Here's a Dirler Riesling Alsace Spiegel 1998. Smells shy, vinyl and more vinyl, lemon rind and rocks underneath it all. Comes at you rather squishily, seems puppyish right up front, with a touch of sugar plumping out the stony yellowfruit. But in the middle the structure shows up--better late than never--and the lemoncitric buzz it brings is what lingers longest at the end. Nice wine, a little two-ring circus in my mouth.

Rahsaan announces that he's just come from lunch, leaving his lunchmates with the excuse that he had to go have dinner now. Sigh. This is the problem with these unfortunately early Sunday dinners.

A Domaine du Closel Savennières Clos du Papillon 1992 raises a few eyebrows with its beef-broth/baked lemon/shoyu/mineral aromatics. Well, beef-brothy to me: Kane makes a face and says "Vietnamese fish sauce"; Camblor offers up "sweaty socks"; Rahsaan is silent, lost in contemplation. Tastes rather hard and austere, like older Muscadet. Well, older Muscadet with a bouillon cube dropped in it. At any rate, there's not much pleasure here.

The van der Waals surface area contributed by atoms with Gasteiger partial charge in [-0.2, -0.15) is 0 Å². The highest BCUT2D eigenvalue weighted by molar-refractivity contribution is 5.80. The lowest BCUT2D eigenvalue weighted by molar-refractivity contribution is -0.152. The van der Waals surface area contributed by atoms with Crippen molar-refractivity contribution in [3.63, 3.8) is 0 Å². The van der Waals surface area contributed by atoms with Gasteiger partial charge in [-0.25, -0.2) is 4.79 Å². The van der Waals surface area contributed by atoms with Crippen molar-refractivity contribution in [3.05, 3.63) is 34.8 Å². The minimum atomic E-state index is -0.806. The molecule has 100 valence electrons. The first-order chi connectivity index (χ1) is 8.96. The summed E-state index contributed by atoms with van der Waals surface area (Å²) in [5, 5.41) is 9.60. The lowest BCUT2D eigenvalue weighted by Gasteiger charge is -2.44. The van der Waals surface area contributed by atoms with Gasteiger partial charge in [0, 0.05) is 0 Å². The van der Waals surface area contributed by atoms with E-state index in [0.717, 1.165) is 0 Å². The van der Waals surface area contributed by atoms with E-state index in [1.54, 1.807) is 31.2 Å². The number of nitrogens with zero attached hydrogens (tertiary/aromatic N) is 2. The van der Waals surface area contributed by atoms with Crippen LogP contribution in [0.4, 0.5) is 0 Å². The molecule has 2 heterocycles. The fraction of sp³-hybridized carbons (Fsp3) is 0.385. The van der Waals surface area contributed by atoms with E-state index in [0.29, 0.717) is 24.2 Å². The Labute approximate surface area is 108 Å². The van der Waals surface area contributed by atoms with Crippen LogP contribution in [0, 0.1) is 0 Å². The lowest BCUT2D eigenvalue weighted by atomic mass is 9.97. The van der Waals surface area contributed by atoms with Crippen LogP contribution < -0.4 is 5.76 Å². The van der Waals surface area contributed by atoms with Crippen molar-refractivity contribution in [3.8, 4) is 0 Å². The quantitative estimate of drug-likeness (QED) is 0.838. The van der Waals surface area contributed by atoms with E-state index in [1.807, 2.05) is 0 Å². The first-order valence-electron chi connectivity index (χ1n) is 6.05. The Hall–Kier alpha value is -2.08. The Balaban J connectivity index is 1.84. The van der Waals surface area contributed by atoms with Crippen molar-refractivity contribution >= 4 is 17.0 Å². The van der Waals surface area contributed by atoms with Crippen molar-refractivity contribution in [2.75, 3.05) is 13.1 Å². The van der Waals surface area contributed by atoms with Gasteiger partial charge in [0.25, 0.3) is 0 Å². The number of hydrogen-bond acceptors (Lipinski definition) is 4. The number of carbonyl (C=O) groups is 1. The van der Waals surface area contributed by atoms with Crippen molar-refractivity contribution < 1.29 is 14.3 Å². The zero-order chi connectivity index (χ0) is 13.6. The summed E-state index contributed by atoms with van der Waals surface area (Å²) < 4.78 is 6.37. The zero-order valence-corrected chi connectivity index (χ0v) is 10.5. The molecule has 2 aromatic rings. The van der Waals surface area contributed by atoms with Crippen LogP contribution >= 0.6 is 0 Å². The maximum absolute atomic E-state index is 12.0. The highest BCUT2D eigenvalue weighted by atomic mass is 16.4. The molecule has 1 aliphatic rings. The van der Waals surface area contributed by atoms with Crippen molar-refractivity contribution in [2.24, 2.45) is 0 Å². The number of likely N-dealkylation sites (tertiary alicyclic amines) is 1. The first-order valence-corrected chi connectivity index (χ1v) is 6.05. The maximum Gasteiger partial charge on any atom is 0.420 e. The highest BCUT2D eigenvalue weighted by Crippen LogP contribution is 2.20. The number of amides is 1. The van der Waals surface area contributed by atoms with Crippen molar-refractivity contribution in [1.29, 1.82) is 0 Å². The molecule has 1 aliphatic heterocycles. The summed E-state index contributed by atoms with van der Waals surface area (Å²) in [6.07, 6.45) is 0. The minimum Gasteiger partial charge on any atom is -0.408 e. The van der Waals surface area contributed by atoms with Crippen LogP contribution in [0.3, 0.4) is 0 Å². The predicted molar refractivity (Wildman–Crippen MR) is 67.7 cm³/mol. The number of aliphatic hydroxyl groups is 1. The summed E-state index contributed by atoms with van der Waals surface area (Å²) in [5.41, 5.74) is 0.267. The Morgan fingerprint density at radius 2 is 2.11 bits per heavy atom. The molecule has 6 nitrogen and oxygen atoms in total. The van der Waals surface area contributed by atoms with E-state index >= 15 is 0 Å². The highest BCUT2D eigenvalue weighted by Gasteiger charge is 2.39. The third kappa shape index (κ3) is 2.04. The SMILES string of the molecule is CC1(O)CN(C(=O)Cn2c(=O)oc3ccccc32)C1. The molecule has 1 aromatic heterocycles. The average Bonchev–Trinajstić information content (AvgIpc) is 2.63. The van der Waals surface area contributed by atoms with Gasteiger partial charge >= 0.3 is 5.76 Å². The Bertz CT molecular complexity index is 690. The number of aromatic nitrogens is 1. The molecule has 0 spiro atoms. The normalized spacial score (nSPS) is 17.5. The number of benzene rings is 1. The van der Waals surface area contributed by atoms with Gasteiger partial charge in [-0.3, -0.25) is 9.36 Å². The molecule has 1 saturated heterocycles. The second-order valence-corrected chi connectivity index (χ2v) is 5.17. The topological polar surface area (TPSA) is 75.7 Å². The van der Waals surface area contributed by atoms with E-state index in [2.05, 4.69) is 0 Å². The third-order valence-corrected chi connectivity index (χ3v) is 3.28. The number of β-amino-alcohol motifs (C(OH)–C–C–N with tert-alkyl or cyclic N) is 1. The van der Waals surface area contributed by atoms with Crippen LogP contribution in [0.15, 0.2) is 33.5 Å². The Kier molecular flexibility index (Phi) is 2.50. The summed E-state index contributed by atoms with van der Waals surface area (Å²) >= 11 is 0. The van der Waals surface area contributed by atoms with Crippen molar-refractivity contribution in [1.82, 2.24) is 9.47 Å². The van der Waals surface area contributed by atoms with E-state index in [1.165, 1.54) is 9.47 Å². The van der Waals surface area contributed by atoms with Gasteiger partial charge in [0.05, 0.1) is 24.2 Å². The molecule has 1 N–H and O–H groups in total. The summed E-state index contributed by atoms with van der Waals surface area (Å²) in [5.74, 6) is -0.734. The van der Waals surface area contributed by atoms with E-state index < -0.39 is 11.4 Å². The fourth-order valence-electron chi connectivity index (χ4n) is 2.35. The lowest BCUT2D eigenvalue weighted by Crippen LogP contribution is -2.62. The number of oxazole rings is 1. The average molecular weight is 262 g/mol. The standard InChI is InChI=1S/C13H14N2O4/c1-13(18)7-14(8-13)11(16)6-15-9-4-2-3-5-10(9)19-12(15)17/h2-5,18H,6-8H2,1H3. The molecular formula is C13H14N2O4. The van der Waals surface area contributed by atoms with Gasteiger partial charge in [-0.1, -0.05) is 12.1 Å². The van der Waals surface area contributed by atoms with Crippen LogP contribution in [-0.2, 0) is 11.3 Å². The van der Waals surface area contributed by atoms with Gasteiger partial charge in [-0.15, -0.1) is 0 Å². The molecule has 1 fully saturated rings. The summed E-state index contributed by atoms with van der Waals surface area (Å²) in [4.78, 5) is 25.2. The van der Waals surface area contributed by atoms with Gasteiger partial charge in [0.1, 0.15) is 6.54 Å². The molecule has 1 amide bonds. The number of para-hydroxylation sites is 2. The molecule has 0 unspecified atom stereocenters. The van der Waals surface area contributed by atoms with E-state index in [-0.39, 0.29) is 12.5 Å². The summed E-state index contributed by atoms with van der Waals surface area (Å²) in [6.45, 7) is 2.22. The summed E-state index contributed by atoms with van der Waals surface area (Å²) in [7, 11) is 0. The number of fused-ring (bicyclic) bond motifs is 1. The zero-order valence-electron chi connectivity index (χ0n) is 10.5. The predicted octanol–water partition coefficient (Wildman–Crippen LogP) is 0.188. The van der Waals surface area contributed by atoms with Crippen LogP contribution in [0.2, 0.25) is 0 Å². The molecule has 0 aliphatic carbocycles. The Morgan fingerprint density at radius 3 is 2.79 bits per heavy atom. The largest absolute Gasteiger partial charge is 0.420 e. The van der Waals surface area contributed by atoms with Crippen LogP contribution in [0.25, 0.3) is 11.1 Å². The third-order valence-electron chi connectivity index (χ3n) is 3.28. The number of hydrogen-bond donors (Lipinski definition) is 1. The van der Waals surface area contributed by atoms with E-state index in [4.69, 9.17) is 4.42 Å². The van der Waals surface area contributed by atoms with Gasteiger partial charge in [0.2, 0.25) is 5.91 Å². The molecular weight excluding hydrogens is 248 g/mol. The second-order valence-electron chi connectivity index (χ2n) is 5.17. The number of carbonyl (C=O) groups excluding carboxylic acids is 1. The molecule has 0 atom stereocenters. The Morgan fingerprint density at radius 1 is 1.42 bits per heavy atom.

Here's a Domaine Raymond Quenard Chignin-Bergeron les Damoiselles 2004. Bright, stonyfloral and lean-smelling, aromatically young and primary. Tastes like it smells, lively and pure, mineral water with hints of lemon and peachblossom. On the simple side, or perhaps just unadorned, a pleasantly uncomplicated glass of brightness.

Everyone has been understandably suspicious of the restaurant, given that Kane suggested it and made all the arrangements, but my short ribs are just great, and most of the other food looks pretty good too. "I guess even a stopped clock is right twice a day," I observe, to general nodding.